Sometimes I write little things to remind myself that writing is fun and doesn't always have to end in someone buying a dog walker.
You can read those little things at: https://sidewords1.wordpress.com/
The only thing I love more than a challenge is bite sized content. You don't need a lot of words to make someone laugh, you just need a good idea. I don't actually know if that's true or not, so these 100 word stories are my attempt to prove it.
Maybe we can combine the kitchen and bathroom?” Megan suggested, circling the large cardboard box they had just purchased. “That’s ridiculous,” her husband said. “We’ve already combined the bathroom and bedroom.” Megan sighed and leaned against the shoebox they intended to use as a bed.“Well, what else can we do? We can get rid of the cat.” The cat meowed sadly. Her husband fidgeted with the ice tray they planned to use as a freezer. “I think maybe we went into this with unrealistic expectations. Three million dollars just doesn’t get you what it used to in San Francisco”.
June remembered what it had felt like to walk. To feel the sun on her face, hear the wind against the leaves, see the world illuminated by a light that wasn’t artificial. Now, all she could see for miles was machines. Each was probably carrying a person also trying to remember what life had been like 100 years ago- before it happened. Before they had all foolishly called Ubers at 6pm and gotten routed across the 405. June gently touched her finger to the window. One day, maybe not today, maybe not tomorrow, she would experience the outside world again.
I writhed in agony as a breeze from the penthouse’s open window hit my outstretched arm. Two feet away the glare from my startup branded lamp seared my corneas with 60 un-dimmable watts. I reached again for the switch, but the Panerai watch on my wrist weighed my hand down. “Alexa,” I called again feebly. “Turn off the light.” but the cry fell on deaf robot ears. Alexa remained silent. As the artificial light sank into the very depths of my being, I surrendered to the hard truth that it would just remain on for the remainder of my existence.
The Ghost In My Sock Drawer
I think my sock drawer is haunted by a small ghost with self-esteem issues. I think this because when I open my sock drawer a voice says, “Boo”, but super shyly. I’ve learned you should never laugh at this because ghosts with confidence problems think you’re laughing at them, not with them. Then they hide in your socks because they’re embarrassed and get stuck inside your shoes. I’ve also learned that ghost hunters don’t excavate small ghosts from shoes because they feel it’s beneath them. The moral of this story is there’s nothing more uncomfortable than running on haunted shoes.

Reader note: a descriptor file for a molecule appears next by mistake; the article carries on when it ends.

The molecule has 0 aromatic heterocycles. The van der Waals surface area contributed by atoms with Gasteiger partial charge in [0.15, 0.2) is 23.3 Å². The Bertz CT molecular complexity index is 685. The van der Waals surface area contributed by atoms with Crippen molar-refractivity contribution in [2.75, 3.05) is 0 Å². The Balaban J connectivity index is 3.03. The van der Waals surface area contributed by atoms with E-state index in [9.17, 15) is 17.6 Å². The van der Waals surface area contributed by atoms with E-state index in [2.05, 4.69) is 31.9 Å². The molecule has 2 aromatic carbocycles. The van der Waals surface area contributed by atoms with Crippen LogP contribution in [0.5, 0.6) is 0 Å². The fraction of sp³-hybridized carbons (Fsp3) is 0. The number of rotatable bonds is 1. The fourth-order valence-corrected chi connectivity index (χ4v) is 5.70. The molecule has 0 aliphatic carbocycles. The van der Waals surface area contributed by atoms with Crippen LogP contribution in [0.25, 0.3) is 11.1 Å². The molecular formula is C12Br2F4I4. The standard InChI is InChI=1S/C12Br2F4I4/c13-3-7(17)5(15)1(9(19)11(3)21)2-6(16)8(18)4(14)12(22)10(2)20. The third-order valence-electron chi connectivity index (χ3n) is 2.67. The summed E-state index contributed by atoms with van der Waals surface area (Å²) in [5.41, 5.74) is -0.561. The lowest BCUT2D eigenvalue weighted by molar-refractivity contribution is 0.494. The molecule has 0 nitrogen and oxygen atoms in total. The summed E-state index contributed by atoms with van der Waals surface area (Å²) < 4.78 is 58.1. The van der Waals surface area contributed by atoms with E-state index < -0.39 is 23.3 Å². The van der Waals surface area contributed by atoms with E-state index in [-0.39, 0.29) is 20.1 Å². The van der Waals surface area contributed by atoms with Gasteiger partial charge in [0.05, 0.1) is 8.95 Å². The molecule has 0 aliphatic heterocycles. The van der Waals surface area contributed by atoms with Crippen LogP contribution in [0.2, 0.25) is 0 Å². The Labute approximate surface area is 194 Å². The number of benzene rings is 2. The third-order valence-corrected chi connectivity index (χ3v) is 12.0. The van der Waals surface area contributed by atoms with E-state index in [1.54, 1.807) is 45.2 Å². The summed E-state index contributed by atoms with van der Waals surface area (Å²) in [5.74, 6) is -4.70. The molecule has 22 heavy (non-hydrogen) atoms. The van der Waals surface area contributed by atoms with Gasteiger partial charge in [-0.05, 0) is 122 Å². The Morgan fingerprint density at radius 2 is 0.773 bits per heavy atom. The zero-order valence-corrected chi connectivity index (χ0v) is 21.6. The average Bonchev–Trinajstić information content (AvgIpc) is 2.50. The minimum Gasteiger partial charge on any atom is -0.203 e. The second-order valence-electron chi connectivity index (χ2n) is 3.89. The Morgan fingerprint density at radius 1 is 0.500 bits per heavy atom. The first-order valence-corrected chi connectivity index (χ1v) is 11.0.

The Baby Succulent
Kara watched her friend’s children play outside and wondered why they weren’t dead yet. It’s not like she wanted them dead, but her succulent had died last week and she didn’t understand how it was easier to keep three human children alive than a 15 dollar Haworthia Fasciata. She starred as the youngest ate a handful of dirt. Maybe it was because children couldn’t be overwatered, or weren’t mistaken by dogs as food, or didn’t need exposure to direct sunlight. Hmm, that last one didn’t sound right. Kara stroked her pregnant stomach. She probably should have just gotten another plant.
When I hit the wall it pissed me off because this was supposed to be fun.
“What if it was a font? Or a Chrome extension?”
I dug a hole under the wall with two beers and Chinese Food but I got so fat I got stuck.
“What if it was a board game?”
I wriggled a hand free.
“What if the game was experiential!?”
I wriggled it free enough to Google frantically.
“Droga already did it.”
The wall caved in, burying the whole desk. My art director freed just enough of her finger to flip me off
The door slammed and four of Alfred’s eyes looked up from the moth he was eating.
Bother. It had been a quiet morning.
“Lillianne’s a bitch!” Janet wailed into her phone. Alfred watched her shoes clack across the floor, wishing he was underneath them. As complaints off Lillianne echoed off the walls Alfred wondered why he climbed through that window into this hell. Outside he would be dead. So peaceful. Here, he would give his first 100 born children to not be here.
“Such. A. Bitch!”
Alfred turned back to his moth. At least spiders only lived a few years.
Sarah watched the puppy stumble over his paws and thought prison wouldn’t be so bad if it was dog friendly. Its eyes followed her as she paced. She imagined he was questioning her sanity which, given the situation, was fair. But sanity begone, they’d come too far. The only thing to do now was leave the country; start over in a new place with new names. Sarah started throwing things into a suitcase. It was just the two of them now. Woman and dog, bound in a way only one stealing the other from outside an organic grocery could be